This new method was born of a surprising phenomenon: irradiating glass in a particular way with an ultrafast laser has the effect of making the glass up to a...

Im Focus: Light-driven atomic rotations excite magnetic waves

Terahertz excitation of selected crystal vibrations leads to an effective magnetic field that drives coherent spin motion

Controlling functional properties by light is one of the grand goals in modern condensed matter physics and materials science. A new study now demonstrates how...

Im Focus: New 3-D wiring technique brings scalable quantum computers closer to reality

Researchers from the Institute for Quantum Computing (IQC) at the University of Waterloo led the development of a new extensible wiring technique capable of controlling superconducting quantum bits, representing a significant step towards to the realization of a scalable quantum computer.

"The quantum socket is a wiring method that uses three-dimensional wires based on spring-loaded pins to address individual qubits," said Jeremy Béjanin, a PhD...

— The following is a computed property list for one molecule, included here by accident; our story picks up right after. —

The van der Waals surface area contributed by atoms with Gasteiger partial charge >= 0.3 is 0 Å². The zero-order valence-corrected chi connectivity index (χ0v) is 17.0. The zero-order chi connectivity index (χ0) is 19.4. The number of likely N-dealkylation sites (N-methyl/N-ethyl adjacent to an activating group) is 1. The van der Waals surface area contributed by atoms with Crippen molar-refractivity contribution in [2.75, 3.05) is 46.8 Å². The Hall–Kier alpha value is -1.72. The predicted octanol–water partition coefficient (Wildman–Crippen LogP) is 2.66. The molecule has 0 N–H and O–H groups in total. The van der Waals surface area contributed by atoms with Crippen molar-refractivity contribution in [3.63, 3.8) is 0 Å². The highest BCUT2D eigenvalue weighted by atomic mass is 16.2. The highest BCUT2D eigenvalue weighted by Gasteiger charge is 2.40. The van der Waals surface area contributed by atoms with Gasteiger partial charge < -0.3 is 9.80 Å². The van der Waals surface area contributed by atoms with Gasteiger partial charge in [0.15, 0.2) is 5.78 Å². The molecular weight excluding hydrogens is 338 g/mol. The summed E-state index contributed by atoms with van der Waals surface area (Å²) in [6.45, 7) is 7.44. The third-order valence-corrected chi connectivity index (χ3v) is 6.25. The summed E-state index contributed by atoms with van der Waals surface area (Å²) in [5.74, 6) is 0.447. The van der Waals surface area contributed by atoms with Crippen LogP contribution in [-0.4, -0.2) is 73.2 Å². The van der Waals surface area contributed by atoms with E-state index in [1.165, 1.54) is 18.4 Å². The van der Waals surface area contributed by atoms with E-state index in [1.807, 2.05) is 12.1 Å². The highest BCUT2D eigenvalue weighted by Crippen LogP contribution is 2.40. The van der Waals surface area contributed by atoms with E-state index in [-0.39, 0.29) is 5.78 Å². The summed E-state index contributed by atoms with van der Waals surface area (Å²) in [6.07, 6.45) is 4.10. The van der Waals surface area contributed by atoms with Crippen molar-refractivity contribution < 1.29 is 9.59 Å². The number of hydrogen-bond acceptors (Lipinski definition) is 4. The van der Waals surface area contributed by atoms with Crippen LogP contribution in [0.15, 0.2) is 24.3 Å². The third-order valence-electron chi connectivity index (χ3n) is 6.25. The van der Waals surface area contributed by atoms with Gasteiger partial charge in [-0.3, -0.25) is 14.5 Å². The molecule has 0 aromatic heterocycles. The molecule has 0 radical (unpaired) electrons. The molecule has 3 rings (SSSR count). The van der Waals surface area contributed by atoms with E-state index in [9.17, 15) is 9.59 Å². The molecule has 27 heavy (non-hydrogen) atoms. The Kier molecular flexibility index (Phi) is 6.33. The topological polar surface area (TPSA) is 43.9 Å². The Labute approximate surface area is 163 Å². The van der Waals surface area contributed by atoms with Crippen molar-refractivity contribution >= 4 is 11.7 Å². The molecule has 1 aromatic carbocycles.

Im Focus: Scientists develop a semiconductor nanocomposite material that moves in response to light

In a paper in Scientific Reports, a research team at Worcester Polytechnic Institute describes a novel light-activated phenomenon that could become the basis for applications as diverse as microscopic robotic grippers and more efficient solar cells.

A research team at Worcester Polytechnic Institute (WPI) has developed a revolutionary, light-activated semiconductor nanocomposite material that can be used...

All Focus news of the innovation-report >>>



Event News

#IC2S2: When Social Science meets Computer Science - GESIS will host the IC2S2 conference 2017

14.10.2016 | Event News

Agricultural Trade Developments and Potentials in Central Asia and the South Caucasus

14.10.2016 | Event News

World Health Summit – Day Three: A Call to Action

12.10.2016 | Event News

Latest News

Steering a fusion plasma toward stability

28.10.2016 | Power and Electrical Engineering

Bioluminescent sensor causes brain cells to glow in the dark

28.10.2016 | Life Sciences

Activation of 2 genes linked to development of atherosclerosis

28.10.2016 | Life Sciences

More VideoLinks >>>